What and who is behind the violent attacks in Transnistria?
Mark L. Goldberg [00:09:29] So earlier you referenced incidents in Transnistria. Can you just describe what those incidents were? And then we’ll go back and introduce listeners to the sort of unique situation, the frozen conflict of Transnistria, but before we get there, can you explain what these recent incidents were and why they were so disconcerting for many?
Paula Erizanu [00:09:54] Yes so, the first incident was an explosion at the so-called Ministry of Security in Tiraspol in Transnistria. There was no victim there and basically no people were in the building, but there was quite some damage to the windows and the building itself and then in addition to that, two antenna that transmit Russian television were damaged in Mayak, a village in Transnistria. And then there were a few other incidents at like military objects in Transnistria. Because there were no victims in any of these incidents a lot of people believe that they are false flags…
Mark L. Goldberg [00:10:57] So false flags committed by whom? Against whom? For what purpose?
Paula Erizanu [00:11:02] Well, it depends on whom you ask. So, Transnistria has blamed Ukrainian infiltrators, whereas Ukraine is blaming Russia for trying to destabilize things in Transnistria and Moldova. The Moldovan authorities said that their analysis showed that there were factions within Transnistria and that different parts of the regime there either want to join the war in Ukraine or refuse to do it and they’re just putting pressure on each other like the pro-Russian group is putting pressure on the group that wants to stay out of this war.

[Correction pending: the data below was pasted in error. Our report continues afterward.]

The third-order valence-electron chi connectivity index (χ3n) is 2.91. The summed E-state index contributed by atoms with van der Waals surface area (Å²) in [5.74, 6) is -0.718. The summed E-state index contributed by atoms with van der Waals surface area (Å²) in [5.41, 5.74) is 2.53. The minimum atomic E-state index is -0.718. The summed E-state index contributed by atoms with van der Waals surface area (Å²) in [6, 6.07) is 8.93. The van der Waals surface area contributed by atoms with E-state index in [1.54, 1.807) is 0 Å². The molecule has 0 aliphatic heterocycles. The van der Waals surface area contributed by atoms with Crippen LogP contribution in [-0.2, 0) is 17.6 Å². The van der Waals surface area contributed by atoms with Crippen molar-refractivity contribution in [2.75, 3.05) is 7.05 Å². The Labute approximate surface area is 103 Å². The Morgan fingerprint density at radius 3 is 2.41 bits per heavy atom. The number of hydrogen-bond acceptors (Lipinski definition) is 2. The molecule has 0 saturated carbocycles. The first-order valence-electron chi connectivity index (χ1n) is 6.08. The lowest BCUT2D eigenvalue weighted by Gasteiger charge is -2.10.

Mark L. Goldberg [00:11:51] What theory do you think is most credible?
Paula Erizanu [00:11:55] I think it’s strange that the building of the Ministry of Security was attacked in the center of Tiraspol, and this hasn’t happened in 30 years, and there were no victims and there were basically no people inside. So that seems like it must have been organized with people from Transnistria.
Mark L. Goldberg [00:12:19] And I don’t want to put words in your mouth, but one credible theory might be that this was the pro-Russian Transnistrian security forces firing on their own empty building in a kind of false flag operation in order to blame anti-Russian or Ukrainian forces for it.